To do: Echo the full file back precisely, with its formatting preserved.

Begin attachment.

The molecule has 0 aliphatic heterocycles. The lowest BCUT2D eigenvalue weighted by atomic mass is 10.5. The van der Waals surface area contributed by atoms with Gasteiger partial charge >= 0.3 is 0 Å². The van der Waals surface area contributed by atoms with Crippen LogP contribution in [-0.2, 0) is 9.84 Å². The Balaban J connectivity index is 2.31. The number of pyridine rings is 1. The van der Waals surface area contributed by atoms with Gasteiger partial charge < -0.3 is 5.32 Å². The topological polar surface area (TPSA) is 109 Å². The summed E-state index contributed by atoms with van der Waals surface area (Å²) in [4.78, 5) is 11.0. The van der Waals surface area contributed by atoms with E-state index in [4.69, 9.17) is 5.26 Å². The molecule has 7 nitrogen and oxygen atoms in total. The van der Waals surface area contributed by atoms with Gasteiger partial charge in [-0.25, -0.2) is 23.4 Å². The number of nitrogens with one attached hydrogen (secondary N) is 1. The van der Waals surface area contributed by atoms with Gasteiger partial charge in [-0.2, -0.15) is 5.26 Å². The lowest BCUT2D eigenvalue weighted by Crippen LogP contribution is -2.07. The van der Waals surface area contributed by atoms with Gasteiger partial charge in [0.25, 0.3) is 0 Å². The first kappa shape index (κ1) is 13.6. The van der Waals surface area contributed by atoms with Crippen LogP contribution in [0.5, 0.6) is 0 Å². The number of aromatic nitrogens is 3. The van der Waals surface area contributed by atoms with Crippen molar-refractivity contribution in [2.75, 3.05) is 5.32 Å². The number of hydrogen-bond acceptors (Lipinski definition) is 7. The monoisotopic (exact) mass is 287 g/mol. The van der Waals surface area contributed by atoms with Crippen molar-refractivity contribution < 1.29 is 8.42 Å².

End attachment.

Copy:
The molecule has 0 aliphatic heterocycles. The lowest BCUT2D eigenvalue weighted by atomic mass is 10.5. The van der Waals surface area contributed by atoms with Gasteiger partial charge >= 0.3 is 0 Å². The van der Waals surface area contributed by atoms with Crippen LogP contribution in [-0.2, 0) is 9.84 Å². The Balaban J connectivity index is 2.31. The number of pyridine rings is 1. The van der Waals surface area contributed by atoms with Gasteiger partial charge < -0.3 is 5.32 Å². The topological polar surface area (TPSA) is 109 Å². The summed E-state index contributed by atoms with van der Waals surface area (Å²) in [4.78, 5) is 11.0. The van der Waals surface area contributed by atoms with E-state index in [4.69, 9.17) is 5.26 Å². The molecule has 7 nitrogen and oxygen atoms in total. The van der Waals surface area contributed by atoms with Gasteiger partial charge in [-0.25, -0.2) is 23.4 Å². The number of nitrogens with one attached hydrogen (secondary N) is 1. The van der Waals surface area contributed by atoms with Gasteiger partial charge in [-0.2, -0.15) is 5.26 Å². The lowest BCUT2D eigenvalue weighted by Crippen LogP contribution is -2.07. The van der Waals surface area contributed by atoms with Gasteiger partial charge in [0.25, 0.3) is 0 Å². The first kappa shape index (κ1) is 13.6. The van der Waals surface area contributed by atoms with Crippen LogP contribution in [0.5, 0.6) is 0 Å². The number of aromatic nitrogens is 3. The van der Waals surface area contributed by atoms with Crippen molar-refractivity contribution in [2.75, 3.05) is 5.32 Å². The number of hydrogen-bond acceptors (Lipinski definition) is 7. The monoisotopic (exact) mass is 287 g/mol. The van der Waals surface area contributed by atoms with Crippen molar-refractivity contribution < 1.29 is 8.42 Å².